Why pensions and politicians should be kept apart

So the Prime Minister has officially fired the electoral starting gun. To be honest, it was more peashooter than Magnum.

David Cameron’s first election pledge was an unlikely one – if the Tories win the next election, the PM promises they will keep the “triple lock” formula for rises to the state pension.

Hardly visionary stuff, but it is a neat illustration of politicians’ ambivalent attitude to pensions. Generally speaking, pensions have all the electoral appeal of a smack in the mouth, but the pledge was no idle remark slipped into an interview with a journalist. It was carefully calibrated to generate both headlines and court pensioners.

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By giving a firm commitment to state pension provision, the PM is aiming to reassure older voters. Ironically his pledge came just a day before the Chancellor warned that he plans to make £25bn of public spending cuts after the election.

So the political value of such reassurance is clear. And the way it was phrased spoke volumes too. The very idea of a “triple lock” sounds solid, robust, and immune from political meddling.

Sadly the wider pensions system has proved anything but; and successive governments have been unable to resist the temptation to overhaul it on a regular basis.

At best, these constant changes have left consumers and companies confused, and at worst Chancellors have treated the pensions industry as a personal ATM for the Exchequer.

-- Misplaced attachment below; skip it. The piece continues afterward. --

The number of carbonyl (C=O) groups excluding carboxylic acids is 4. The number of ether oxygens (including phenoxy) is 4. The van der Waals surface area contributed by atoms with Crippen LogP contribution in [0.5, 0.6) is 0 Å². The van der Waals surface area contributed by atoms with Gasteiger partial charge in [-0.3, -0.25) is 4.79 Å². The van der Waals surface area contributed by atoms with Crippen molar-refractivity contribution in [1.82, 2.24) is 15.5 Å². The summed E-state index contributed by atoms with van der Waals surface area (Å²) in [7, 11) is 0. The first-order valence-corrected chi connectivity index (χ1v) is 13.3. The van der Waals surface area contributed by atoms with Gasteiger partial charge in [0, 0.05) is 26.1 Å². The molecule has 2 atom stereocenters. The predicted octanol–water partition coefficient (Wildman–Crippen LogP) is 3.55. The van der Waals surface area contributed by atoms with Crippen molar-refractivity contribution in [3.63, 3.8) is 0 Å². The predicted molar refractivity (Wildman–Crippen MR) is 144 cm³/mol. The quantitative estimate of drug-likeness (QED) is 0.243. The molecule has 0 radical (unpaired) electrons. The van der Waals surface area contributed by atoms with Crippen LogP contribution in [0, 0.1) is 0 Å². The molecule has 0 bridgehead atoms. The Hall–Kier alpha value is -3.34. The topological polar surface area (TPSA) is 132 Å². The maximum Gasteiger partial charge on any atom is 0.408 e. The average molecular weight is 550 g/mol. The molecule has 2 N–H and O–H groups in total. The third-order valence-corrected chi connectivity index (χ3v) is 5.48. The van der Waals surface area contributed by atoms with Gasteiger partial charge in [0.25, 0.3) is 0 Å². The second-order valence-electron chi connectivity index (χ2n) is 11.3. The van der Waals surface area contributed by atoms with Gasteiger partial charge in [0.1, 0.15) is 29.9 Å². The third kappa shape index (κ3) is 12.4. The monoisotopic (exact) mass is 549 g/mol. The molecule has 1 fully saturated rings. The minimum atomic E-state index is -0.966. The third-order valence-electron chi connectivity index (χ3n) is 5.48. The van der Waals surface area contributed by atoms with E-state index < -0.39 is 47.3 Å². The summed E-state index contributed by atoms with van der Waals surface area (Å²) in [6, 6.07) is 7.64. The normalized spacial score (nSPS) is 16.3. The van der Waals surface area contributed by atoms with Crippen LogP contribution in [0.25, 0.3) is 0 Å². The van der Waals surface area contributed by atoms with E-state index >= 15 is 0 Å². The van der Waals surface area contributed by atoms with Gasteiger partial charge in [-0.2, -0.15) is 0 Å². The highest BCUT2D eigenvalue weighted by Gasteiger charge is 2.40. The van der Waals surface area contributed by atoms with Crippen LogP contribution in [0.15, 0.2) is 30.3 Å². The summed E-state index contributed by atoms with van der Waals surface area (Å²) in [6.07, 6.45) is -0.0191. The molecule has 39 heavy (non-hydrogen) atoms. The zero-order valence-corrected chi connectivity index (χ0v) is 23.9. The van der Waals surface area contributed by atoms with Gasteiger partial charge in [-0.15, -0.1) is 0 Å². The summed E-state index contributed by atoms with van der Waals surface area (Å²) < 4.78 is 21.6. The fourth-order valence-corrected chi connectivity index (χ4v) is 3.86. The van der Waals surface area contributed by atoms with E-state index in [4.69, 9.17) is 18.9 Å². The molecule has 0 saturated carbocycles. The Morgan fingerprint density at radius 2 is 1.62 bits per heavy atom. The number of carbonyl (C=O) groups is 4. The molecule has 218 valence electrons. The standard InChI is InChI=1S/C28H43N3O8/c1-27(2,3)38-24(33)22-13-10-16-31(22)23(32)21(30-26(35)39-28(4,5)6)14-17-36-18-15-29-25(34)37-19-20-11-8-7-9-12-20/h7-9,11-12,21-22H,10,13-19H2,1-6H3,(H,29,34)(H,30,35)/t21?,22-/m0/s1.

Ever since Gordon Brown’s stealth tax raid on pensions, politicians have tended to view taking money from people’s pension pots as a “victimless crime” - so complicated that most of us neither notice or understand what is going on.

Leaving the dog in charge of the sausages

In my view letting politicians legislate on the pensions industry is like leaving the dog in charge of the sausages. Their desire for short-term electoral or fiscal gain - be it through headline or vote-grabbing giveaways, or by levying stealth taxes - is fundamentally incompatible with an industry that revolves around thinking long-term.

Electoral pledges about the state pension may help politicians’ prospects, but for the wider public they may do more harm than good. There’s a danger that people hearing the PM’s announcement will be lulled into a false sense of security, and may even put on hold their own pension saving. This would make the pensions crisis worse, not better.

All hail the Bank

So what’s the solution to all this political tinkering? Perhaps the best option is to give control of the pensions industry to the Bank of England.

Just as the Bank took over interest rate setting in 1997 to end previous governments’ dubious habit of cutting rates just before an election, so I’d like to see it make long-term decisions on pensions independent of the electoral cycle.

What we lose in democratic accountability would be more than made up for by consistency, continuity and – with luck – a strategic vision that extends beyond the next election.